November 4, 2012
Are Central Banks Overstating their Gold Holdings?
Romania has demanded for many years that Russia return its gold.
Last year, Venezuela demanded the return of 90 tons of gold from the Bank of England.
As everyone knows, the German high court ruled that Germany must audit its gold reserves held in foreign countries such as the U.S., England and France. And German inspectors will actually travel to the New York Federal Reserve Bank’s gold depository and the Bank of England to inspect their gold.
Germany will also repatriate 150 tons of gold in order to test it for purity.
Germany’s not the only country. As Zero Hedge notes (quoting Bloomberg):
Ecuador’s government wants the nation’s banks to repatriate about one third of their foreign holdings to support national growth, the head of the country’s tax agency said.
Carlos Carrasco, director of the tax agency known as the SRI, said today that Ecuador’s lenders could repatriate about $1.7 billion and still fulfill obligations to international clients. Carrasco spoke at a congressional hearing in Quito on a government proposal to raise taxes on banks to finance cash subsidies to the South American nation’s poor.
Some people in the Netherlands want their gold back as well.
Jim Willie says that the gold is gone.
The fact that CNBC head editor John Carney is arguing that it doesn’t matter whether or not the Fed has the gold does not exactly inspire confidence.
Gerald Celente notes:
It’s not only Germany (who’s gold is missing), it’s the United Sates, it’s all of the countries. Nobody knows what’s in Fort Knox. They won’t let anybody in. Where’s the gold in the United States? How come we can’t go in and look in Fort Knox?
How come the people can’t have a reading? How come we can’t look at it? How come politicians can’t get in there? How come no one can get in there? The gold does not exist. All this does is confirm what so many of us already know, “The Emperor has no gold.”
Egon von Greyerz - founder and managing partner at Matterhorn Asset Management – agrees:
There probably isn’t anywhere near the central bank gold (governments claim they possess).
Others allege that the gold has not been sold outright, but has been leased or encumbered, so that the U.S. does not own it outright.
$10 billion dollar asset manager Eric Sprott writes – in an article entitled “Do Western Central Banks Have Any Gold Left???“:
If the Western central banks are indeed leasing out their physical reserves, they would not actually have to disclose the specific amounts of gold that leave their respective vaults. According to a document on the European Central Bank’s (ECB) website regarding the statistical treatment of the Eurosystem’s International Reserves, current reporting guidelines do not require central banks to differentiate between gold owned outright versus gold lent out or swapped with another party. The document states that, “reversible transactions in gold do not have any effect on the level of monetary gold regardless of the type of transaction (i.e. gold swaps, repos, deposits or loans), in line with the recommendations contained in the IMF guidelines.”6(Emphasis theirs). Under current reporting guidelines, therefore, central banks are permitted to continue carrying the entry of physical gold on their balance sheet even if they’ve swapped it or lent it out entirely. You can see this in the way Western central banks refer to their gold reserves. The UK Government, for example, refers to its gold allocation as, “Gold (incl. gold swapped or on loan)”. That’s the verbatim phrase they use in their official statement. Same goes for the US Treasury and the ECB, which report their gold holdings as “Gold (including gold deposits and, if appropriate, gold swapped)” and “Gold (including gold deposits and gold swapped)”, respectively (see Chart B). Unfortunately, that’s as far as their description goes, as each institution does not break down what percentage of their stated gold reserves are held in physical, versus what percentage has been loaned out or swapped for something else. The fact that they do not differentiate between the two is astounding, (Ed. As is the “including gold deposits” verbiage that they use – what else is “gold” supposed to refer to?) but at the same time not at all surprising. It would not lend much credence to central bank credibility if they admitted they were leasing their gold reserves to ‘bullion bank’ intermediaries who were then turning around and selling their gold to China, for example. But the numbers strongly suggest that that is exactly what has happened. The central banks’ gold is likely gone, and the bullion banks that sold it have no realistic chance of getting it back.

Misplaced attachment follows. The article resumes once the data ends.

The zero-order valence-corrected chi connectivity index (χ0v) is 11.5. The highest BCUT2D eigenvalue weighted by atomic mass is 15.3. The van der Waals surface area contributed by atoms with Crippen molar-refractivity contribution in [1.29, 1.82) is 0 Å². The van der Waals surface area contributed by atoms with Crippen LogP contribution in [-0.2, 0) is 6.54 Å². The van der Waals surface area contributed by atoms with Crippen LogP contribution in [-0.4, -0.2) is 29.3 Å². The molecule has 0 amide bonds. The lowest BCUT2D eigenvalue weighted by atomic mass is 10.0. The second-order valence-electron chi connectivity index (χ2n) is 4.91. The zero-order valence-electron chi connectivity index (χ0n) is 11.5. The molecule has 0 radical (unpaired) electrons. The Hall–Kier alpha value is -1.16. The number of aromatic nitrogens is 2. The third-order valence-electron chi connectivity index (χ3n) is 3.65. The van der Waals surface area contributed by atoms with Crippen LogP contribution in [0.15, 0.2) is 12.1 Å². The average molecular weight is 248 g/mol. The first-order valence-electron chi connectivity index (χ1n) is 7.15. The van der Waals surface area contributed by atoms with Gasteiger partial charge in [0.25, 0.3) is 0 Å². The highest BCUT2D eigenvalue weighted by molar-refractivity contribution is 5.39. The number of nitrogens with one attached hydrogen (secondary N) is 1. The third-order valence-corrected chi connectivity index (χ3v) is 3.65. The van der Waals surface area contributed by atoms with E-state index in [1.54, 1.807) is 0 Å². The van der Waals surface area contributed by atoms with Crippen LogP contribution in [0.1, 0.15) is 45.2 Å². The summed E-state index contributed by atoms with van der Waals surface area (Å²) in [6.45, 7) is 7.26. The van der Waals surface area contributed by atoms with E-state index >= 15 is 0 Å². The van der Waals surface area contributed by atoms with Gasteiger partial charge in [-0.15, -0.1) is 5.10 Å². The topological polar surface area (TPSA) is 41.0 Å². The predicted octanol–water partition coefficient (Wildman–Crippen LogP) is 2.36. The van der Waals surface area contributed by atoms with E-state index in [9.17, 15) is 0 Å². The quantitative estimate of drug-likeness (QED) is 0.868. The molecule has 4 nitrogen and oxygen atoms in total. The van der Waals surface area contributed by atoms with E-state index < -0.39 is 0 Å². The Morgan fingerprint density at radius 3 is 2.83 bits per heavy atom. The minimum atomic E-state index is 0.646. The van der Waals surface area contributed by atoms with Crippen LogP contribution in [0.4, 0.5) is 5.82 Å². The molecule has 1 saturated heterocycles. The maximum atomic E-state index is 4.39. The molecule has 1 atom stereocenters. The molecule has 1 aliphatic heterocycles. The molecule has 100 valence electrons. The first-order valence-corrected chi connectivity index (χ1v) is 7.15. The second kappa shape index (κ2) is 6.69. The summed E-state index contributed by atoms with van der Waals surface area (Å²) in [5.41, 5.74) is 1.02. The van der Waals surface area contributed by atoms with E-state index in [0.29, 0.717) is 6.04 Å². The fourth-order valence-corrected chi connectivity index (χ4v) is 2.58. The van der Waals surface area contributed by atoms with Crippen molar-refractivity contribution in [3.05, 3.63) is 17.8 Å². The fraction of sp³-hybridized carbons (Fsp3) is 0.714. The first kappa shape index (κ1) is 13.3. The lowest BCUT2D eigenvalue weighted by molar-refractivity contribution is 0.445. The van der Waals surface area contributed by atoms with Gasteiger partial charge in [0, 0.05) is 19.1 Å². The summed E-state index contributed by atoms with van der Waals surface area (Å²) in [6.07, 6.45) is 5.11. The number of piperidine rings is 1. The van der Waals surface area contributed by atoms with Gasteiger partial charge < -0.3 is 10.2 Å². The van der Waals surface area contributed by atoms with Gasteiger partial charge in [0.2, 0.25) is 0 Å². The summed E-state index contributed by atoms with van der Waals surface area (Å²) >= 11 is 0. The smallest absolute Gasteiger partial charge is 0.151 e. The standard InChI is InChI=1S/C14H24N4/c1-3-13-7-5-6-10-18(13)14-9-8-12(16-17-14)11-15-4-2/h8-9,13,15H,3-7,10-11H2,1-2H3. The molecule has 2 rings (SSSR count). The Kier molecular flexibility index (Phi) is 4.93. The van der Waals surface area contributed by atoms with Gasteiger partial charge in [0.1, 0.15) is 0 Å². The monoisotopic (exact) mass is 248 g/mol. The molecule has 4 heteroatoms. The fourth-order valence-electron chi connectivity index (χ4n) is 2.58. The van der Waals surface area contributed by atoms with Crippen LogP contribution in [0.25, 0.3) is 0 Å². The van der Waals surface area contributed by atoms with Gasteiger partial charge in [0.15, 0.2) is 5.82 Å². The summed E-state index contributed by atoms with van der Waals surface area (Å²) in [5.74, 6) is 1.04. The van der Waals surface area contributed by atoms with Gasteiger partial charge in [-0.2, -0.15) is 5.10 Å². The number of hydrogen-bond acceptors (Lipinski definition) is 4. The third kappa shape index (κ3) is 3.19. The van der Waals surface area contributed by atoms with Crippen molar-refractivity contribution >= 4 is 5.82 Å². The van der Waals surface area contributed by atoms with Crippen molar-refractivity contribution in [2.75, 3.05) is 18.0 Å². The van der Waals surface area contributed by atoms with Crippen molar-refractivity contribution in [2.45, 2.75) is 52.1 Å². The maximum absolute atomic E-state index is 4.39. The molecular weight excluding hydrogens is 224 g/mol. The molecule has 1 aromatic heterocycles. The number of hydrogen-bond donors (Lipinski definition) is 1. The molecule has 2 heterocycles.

This may sound like a conspiracy theory. But the banks have already been caught raiding allocated accounts. And governments have repeatedly been caught manipulating gold prices. And financial companies have been caught pretending they have reserves which they don’t. And gold bars have been found to have been filled with cheaper metals.
And at least one central bank – albeit a tiny one- has already been caught holding fake gold.
And as Eric Sprott points out:
We’re not talking about conspiracy here however, we’re talking about stupidity. After all, Western central banks are probably under the impression that the gold they’ve swapped and/or lent out is still legally theirs, which technically it may be. But if what we are proposing turns out to be true, and those reserves are not physically theirs; not physically in their possession… then all bets are off regarding the future of our monetary system.
This article was posted: Sunday, November 4, 2012 at 7:23 am